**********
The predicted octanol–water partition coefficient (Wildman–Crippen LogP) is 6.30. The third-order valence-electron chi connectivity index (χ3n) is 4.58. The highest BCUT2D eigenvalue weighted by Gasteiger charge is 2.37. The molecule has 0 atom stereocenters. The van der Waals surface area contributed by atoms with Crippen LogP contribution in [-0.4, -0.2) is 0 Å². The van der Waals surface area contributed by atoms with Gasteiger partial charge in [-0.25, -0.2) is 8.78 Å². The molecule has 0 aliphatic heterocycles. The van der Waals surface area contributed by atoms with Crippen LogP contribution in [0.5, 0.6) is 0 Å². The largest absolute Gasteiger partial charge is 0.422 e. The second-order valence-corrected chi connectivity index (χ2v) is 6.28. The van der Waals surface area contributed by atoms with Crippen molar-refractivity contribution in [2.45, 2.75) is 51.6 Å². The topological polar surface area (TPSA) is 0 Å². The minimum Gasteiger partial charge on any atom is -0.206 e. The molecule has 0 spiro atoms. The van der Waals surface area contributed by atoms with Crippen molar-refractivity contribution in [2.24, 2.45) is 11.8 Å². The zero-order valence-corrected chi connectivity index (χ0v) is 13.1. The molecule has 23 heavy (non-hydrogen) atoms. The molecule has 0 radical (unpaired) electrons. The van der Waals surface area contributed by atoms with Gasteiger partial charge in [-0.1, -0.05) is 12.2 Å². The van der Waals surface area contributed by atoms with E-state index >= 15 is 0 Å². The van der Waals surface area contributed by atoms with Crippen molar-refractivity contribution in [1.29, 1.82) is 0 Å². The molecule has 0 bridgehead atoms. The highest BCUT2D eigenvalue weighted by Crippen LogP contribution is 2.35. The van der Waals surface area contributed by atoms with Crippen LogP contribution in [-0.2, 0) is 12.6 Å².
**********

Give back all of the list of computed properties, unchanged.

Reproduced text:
The predicted octanol–water partition coefficient (Wildman–Crippen LogP) is 6.30. The third-order valence-electron chi connectivity index (χ3n) is 4.58. The highest BCUT2D eigenvalue weighted by Gasteiger charge is 2.37. The molecule has 0 atom stereocenters. The van der Waals surface area contributed by atoms with Crippen LogP contribution in [-0.4, -0.2) is 0 Å². The van der Waals surface area contributed by atoms with Gasteiger partial charge in [-0.25, -0.2) is 8.78 Å². The molecule has 0 aliphatic heterocycles. The van der Waals surface area contributed by atoms with Crippen LogP contribution in [0.5, 0.6) is 0 Å². The largest absolute Gasteiger partial charge is 0.422 e. The second-order valence-corrected chi connectivity index (χ2v) is 6.28. The van der Waals surface area contributed by atoms with Crippen molar-refractivity contribution in [2.45, 2.75) is 51.6 Å². The topological polar surface area (TPSA) is 0 Å². The minimum Gasteiger partial charge on any atom is -0.206 e. The molecule has 0 spiro atoms. The van der Waals surface area contributed by atoms with Crippen molar-refractivity contribution in [2.24, 2.45) is 11.8 Å². The zero-order valence-corrected chi connectivity index (χ0v) is 13.1. The molecule has 23 heavy (non-hydrogen) atoms. The molecule has 0 radical (unpaired) electrons. The van der Waals surface area contributed by atoms with Gasteiger partial charge in [-0.1, -0.05) is 12.2 Å². The van der Waals surface area contributed by atoms with E-state index >= 15 is 0 Å². The van der Waals surface area contributed by atoms with Crippen molar-refractivity contribution in [1.29, 1.82) is 0 Å². The molecule has 0 bridgehead atoms. The highest BCUT2D eigenvalue weighted by Crippen LogP contribution is 2.35. The van der Waals surface area contributed by atoms with Crippen LogP contribution in [-0.2, 0) is 12.6 Å².